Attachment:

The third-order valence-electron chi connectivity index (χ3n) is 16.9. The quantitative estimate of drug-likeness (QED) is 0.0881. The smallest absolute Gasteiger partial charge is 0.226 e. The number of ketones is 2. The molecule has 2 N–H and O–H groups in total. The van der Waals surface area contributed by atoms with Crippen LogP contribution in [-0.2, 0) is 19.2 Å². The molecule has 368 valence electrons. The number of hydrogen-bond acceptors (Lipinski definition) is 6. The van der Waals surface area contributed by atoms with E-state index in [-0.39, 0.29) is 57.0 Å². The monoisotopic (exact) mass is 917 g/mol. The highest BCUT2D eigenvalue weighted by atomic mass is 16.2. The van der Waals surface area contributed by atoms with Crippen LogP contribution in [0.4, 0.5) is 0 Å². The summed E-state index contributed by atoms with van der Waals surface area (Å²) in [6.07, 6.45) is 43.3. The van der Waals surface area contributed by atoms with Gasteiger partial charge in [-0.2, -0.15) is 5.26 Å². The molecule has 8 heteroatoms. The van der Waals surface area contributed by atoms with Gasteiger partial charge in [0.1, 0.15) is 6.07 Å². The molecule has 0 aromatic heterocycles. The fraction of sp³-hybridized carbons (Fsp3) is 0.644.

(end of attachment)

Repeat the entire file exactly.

The third-order valence-electron chi connectivity index (χ3n) is 16.9. The quantitative estimate of drug-likeness (QED) is 0.0881. The smallest absolute Gasteiger partial charge is 0.226 e. The number of ketones is 2. The molecule has 2 N–H and O–H groups in total. The van der Waals surface area contributed by atoms with Crippen LogP contribution in [-0.2, 0) is 19.2 Å². The molecule has 368 valence electrons. The number of hydrogen-bond acceptors (Lipinski definition) is 6. The van der Waals surface area contributed by atoms with E-state index in [-0.39, 0.29) is 57.0 Å². The monoisotopic (exact) mass is 917 g/mol. The highest BCUT2D eigenvalue weighted by atomic mass is 16.2. The van der Waals surface area contributed by atoms with Crippen LogP contribution in [0.4, 0.5) is 0 Å². The summed E-state index contributed by atoms with van der Waals surface area (Å²) in [6.07, 6.45) is 43.3. The van der Waals surface area contributed by atoms with Gasteiger partial charge in [-0.2, -0.15) is 5.26 Å². The molecule has 8 heteroatoms. The van der Waals surface area contributed by atoms with Gasteiger partial charge in [0.1, 0.15) is 6.07 Å². The molecule has 0 aromatic heterocycles. The fraction of sp³-hybridized carbons (Fsp3) is 0.644.